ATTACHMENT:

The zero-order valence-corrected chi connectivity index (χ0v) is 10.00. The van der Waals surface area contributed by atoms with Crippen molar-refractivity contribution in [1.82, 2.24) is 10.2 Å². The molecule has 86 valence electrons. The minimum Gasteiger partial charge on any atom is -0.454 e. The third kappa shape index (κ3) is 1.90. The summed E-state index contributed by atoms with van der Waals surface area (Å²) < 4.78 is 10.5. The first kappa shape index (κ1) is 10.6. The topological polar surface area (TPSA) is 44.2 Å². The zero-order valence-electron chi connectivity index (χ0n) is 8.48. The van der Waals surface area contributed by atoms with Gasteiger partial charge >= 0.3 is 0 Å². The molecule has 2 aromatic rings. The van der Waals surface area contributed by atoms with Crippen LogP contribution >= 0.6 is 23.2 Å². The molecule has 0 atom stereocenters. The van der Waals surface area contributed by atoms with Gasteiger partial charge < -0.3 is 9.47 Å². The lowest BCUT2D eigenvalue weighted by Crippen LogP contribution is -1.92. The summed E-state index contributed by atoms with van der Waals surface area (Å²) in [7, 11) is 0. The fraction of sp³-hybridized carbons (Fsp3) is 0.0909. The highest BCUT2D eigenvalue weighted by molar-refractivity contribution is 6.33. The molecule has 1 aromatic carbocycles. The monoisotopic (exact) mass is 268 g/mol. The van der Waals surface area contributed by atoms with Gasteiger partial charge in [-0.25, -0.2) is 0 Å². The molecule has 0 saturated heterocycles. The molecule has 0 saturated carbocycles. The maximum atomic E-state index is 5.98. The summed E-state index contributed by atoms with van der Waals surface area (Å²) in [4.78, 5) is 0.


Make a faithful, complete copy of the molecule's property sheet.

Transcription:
The zero-order valence-corrected chi connectivity index (χ0v) is 10.00. The van der Waals surface area contributed by atoms with Crippen molar-refractivity contribution in [1.82, 2.24) is 10.2 Å². The molecule has 86 valence electrons. The minimum Gasteiger partial charge on any atom is -0.454 e. The third kappa shape index (κ3) is 1.90. The summed E-state index contributed by atoms with van der Waals surface area (Å²) < 4.78 is 10.5. The first kappa shape index (κ1) is 10.6. The topological polar surface area (TPSA) is 44.2 Å². The zero-order valence-electron chi connectivity index (χ0n) is 8.48. The van der Waals surface area contributed by atoms with Gasteiger partial charge >= 0.3 is 0 Å². The molecule has 2 aromatic rings. The van der Waals surface area contributed by atoms with Crippen LogP contribution >= 0.6 is 23.2 Å². The molecule has 0 atom stereocenters. The van der Waals surface area contributed by atoms with Gasteiger partial charge < -0.3 is 9.47 Å². The lowest BCUT2D eigenvalue weighted by Crippen LogP contribution is -1.92. The summed E-state index contributed by atoms with van der Waals surface area (Å²) in [7, 11) is 0. The fraction of sp³-hybridized carbons (Fsp3) is 0.0909. The highest BCUT2D eigenvalue weighted by molar-refractivity contribution is 6.33. The molecule has 1 aromatic carbocycles. The monoisotopic (exact) mass is 268 g/mol. The van der Waals surface area contributed by atoms with Gasteiger partial charge in [-0.25, -0.2) is 0 Å². The molecule has 0 saturated heterocycles. The molecule has 0 saturated carbocycles. The maximum atomic E-state index is 5.98. The summed E-state index contributed by atoms with van der Waals surface area (Å²) in [4.78, 5) is 0.